Mona Shadia got some media coverage here and elsewhere last December when she was assigned to write a regular column about living as a Muslim in Orange County. "Unveiled: A Muslim Girl in O.C." was for the three local newspapers run by the LAT's Times Community News unit, whose editor wrote at the time: " Whether it's fasting during Ramadan, Eid, hijabs in the workplace, the Irvine 11 or the Arab Spring, Mona has educated her co-workers (and bosses) about her faith and experiences. Those conversations led us to realize how little Americans understand about Islam and the Middle Easterners who live among us in this era of Islamophobia in America." She posts on Facebook today that the Orange County Register has hired her away.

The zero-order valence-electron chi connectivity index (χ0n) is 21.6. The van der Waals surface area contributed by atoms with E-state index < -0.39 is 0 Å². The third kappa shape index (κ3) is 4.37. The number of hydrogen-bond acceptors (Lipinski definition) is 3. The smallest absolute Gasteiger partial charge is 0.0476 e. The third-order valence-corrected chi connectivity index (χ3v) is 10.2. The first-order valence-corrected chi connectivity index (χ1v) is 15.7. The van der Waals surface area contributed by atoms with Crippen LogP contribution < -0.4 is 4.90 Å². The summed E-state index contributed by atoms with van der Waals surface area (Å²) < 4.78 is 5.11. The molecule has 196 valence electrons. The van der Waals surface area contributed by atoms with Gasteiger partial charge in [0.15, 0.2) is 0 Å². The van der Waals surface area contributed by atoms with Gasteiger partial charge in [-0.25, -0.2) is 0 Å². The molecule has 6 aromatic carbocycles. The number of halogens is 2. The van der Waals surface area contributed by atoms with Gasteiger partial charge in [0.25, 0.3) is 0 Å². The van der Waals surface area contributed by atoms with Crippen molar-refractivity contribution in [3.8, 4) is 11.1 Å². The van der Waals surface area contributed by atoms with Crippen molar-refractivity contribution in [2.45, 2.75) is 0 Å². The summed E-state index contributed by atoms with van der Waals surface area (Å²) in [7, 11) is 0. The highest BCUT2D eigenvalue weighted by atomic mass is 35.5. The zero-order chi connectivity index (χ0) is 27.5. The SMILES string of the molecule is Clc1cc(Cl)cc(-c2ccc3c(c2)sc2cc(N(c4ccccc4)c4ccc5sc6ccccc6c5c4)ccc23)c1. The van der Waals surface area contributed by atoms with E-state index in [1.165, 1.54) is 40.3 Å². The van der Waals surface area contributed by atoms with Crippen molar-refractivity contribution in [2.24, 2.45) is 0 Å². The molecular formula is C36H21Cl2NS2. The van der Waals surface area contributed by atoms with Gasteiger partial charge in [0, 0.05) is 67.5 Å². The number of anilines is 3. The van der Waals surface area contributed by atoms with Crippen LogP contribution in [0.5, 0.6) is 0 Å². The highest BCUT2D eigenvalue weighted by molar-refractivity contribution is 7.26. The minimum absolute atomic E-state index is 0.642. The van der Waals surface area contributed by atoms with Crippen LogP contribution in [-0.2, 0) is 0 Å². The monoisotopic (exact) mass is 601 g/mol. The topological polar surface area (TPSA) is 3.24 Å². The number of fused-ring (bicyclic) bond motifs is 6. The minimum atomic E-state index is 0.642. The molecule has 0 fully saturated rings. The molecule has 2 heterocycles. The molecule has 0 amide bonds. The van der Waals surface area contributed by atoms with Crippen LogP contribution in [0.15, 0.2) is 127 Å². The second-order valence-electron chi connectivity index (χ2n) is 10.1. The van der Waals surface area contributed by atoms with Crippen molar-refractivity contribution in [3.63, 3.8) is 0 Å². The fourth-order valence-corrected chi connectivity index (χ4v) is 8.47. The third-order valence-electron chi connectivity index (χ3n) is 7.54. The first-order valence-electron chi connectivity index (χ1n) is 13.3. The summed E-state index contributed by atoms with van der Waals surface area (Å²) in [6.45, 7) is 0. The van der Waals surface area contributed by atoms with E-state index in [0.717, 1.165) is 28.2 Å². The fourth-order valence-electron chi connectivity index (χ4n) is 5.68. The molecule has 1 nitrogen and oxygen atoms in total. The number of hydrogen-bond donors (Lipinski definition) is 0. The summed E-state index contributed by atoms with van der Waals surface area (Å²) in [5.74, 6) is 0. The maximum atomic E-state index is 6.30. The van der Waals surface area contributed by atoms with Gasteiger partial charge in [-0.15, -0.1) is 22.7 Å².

The Orange County Register has made me an offer I couldn't resist.
And so my chapter with Times Community News ends Friday, and a new one with the Register begins on Monday. I'm grateful for the opportunity and feel blessed to be able to continue doing what I love: journalism.
Shadia was born in Cairo and moved to Southern California just before she turned 15. Here's a passage fgrom her first column last year:
The first thing I did was remove the hijab, but I couldn't let go of my anger toward it. Until recently.
Although there is no specific mention of a woman's hair in the Koran, there are at least two verses where God commands women to cover their heads, according to Mohammed Ibn Faqih, imam and religious director at the Anaheim-based Islamic Institute of Orange County.
These versus are also clarified through one of Prophet Muhammad's prophetic traditions.
But here's why the hijab is such a controversy.
In recent history, as with many other religious and nonreligious expressions, the hijab became politicized.
Covering became associated with oppression when, in fact, the basic purpose of the hijab was to liberate women and protect their dignity and beauty, Faqih said.